By Ken Wolff
Any good public servant will tell you that policy is determined by government ministers. In Senate Estimates, and other committees, you will often hear public servants say they cannot comment on policy issues, that such questions should be directed to the minister. That is the way our system works in theory but does it actually operate that way in practice?
Recently in my piece ‘What can we expect in the coming election?’ I suggested that Turnbull’s proposal that the states and territories should be allowed to reintroduce their own income tax was a ‘thought bubble’. Now I am not so sure. Now I think it probable that it forms part of a continuing campaign by the Department of Prime Minister and Cabinet (PM&C) and Treasury relating to reform of the federation.
At least one journalist, Simon Benson in the Daily Telegraph, seems to have spotted this:
Most of Turnbull’s colleagues agree with the principle. It is the politics of it that are diabolical. It was for this reason alone that Tony Abbott roared down the idea when Treasurer Joe Hockey — after badgering by the then Treasury boss Martin Parkinson — took it to the Expenditure Review Committee.
Parkinson is now Turnbull’s top bureaucrat as head of the department of Prime Minister and Cabinet. No prizes for guessing who might be pushing it.
Ideas for reforming our federation go back a long time. Even before formal establishment of the federation Henry Parkes was suggesting that double the number of states may be better than the then existing six colonies. In 1920 Labor proposed 31 provinces to replace the states. At other times new states have been proposed.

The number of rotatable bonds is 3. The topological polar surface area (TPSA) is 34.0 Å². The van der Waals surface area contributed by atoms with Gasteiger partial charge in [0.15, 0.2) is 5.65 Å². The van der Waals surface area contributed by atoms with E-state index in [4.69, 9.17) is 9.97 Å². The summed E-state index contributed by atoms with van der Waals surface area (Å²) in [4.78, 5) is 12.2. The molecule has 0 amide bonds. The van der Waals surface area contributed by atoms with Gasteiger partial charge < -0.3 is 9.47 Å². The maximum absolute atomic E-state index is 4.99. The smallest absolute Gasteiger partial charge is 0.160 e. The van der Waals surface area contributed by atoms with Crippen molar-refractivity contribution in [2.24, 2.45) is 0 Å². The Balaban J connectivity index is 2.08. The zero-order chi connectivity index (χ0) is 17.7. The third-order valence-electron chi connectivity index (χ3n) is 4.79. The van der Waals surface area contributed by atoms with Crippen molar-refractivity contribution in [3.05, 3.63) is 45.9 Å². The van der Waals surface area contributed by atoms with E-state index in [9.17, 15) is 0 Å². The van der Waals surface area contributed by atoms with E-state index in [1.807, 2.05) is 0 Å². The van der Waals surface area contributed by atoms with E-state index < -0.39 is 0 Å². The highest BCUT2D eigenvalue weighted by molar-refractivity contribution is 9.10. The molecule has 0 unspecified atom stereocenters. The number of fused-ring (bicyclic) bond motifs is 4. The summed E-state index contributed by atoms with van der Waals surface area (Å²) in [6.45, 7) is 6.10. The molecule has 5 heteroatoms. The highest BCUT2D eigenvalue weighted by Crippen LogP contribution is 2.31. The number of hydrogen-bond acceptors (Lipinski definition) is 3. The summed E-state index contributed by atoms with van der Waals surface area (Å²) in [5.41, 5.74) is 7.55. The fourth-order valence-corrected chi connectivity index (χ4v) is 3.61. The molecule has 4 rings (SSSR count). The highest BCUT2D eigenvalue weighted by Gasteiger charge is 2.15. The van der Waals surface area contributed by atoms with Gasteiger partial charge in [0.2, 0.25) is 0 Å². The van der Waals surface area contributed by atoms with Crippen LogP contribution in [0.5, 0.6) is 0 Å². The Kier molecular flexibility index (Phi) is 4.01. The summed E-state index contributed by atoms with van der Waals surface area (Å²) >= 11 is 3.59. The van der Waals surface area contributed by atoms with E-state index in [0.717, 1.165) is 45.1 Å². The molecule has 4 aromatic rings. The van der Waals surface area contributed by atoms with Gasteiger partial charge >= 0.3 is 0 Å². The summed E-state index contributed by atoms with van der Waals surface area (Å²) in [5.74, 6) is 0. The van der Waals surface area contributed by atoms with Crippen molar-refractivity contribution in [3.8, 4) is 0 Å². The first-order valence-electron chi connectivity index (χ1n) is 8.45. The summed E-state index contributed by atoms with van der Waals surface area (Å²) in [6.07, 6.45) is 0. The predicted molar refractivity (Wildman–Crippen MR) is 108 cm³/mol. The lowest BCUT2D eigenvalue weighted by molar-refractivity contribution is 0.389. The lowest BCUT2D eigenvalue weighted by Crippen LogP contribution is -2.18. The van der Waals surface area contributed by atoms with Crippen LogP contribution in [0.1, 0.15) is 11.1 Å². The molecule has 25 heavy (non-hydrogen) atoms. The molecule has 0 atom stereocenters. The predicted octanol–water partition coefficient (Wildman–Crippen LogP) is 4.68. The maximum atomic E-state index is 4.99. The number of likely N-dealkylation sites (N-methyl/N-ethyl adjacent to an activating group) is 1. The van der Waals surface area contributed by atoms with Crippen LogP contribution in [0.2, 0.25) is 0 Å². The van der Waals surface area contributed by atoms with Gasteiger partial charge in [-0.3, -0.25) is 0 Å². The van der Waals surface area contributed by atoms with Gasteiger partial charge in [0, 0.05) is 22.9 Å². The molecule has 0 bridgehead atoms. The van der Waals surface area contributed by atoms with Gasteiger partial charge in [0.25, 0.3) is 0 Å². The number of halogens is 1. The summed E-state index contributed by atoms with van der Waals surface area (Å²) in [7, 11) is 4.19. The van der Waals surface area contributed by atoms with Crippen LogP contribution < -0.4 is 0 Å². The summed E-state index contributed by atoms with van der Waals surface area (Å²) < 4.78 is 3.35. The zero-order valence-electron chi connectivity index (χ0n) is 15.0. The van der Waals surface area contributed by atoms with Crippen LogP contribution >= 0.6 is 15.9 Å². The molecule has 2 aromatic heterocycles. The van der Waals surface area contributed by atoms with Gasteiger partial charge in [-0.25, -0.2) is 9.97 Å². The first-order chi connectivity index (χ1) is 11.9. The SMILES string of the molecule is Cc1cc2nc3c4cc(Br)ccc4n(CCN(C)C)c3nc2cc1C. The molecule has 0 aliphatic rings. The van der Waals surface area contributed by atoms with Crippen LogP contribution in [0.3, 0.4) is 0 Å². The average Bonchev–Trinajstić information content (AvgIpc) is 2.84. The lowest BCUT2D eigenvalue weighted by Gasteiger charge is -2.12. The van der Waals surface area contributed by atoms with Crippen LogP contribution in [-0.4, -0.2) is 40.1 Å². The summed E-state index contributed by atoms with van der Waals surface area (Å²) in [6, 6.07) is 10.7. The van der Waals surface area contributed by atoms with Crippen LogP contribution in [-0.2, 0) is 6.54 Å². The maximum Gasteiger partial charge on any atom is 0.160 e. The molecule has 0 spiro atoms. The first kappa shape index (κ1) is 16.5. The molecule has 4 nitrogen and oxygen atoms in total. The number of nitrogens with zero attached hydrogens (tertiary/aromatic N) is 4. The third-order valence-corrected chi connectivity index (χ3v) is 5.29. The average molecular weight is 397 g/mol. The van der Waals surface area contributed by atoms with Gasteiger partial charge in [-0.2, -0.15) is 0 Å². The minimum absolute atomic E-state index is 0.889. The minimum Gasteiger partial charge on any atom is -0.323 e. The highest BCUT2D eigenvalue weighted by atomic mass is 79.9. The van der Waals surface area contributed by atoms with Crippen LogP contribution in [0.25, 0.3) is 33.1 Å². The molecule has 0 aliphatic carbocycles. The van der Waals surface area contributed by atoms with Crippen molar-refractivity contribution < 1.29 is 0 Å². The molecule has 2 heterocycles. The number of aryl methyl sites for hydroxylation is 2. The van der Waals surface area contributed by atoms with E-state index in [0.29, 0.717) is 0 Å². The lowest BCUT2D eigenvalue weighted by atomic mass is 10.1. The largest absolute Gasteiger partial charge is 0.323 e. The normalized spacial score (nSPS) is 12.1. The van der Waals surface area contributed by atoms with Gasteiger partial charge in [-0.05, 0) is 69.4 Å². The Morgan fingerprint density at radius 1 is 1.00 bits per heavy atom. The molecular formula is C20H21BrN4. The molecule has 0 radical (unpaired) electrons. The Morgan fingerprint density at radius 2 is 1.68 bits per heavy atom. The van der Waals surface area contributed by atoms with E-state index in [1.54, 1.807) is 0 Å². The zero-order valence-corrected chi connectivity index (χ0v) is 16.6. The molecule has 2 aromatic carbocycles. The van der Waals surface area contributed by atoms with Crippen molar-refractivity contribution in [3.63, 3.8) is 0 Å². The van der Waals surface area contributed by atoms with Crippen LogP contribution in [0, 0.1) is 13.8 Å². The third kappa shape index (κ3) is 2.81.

The current approach to reform appears to go back to 1996. We have temporarily dropped the idea of changing the structure of the federation but issues about responsibility and funding are now central to the discussion. Howard’s Commission of Audit in 1996 commented on how to reduce duplication, overlap and cost-shifting between the states and the commonwealth:
Ideally, responsibility for the delivery of all services and the collection of revenue to meet costs should be with one level of government. In practice, however, there would be inefficiencies if this were located at the Commonwealth level when more appropriate decisions could be made at the local level; whereas if it were to be at the State level the Commonwealth would have to relinquish some tax powers or collect earmarked revenue on behalf of the States. [emphasis added]
The Commission noted that such reforms were beyond its terms of reference but I think you will recognise the highlighted part from the current debate. The idea obviously did not die but lived on in the bureaucracy.
In 2006 the Council for the Australian Federation (CAF) was formed. It comprises the state and territory leaders and has two major objectives: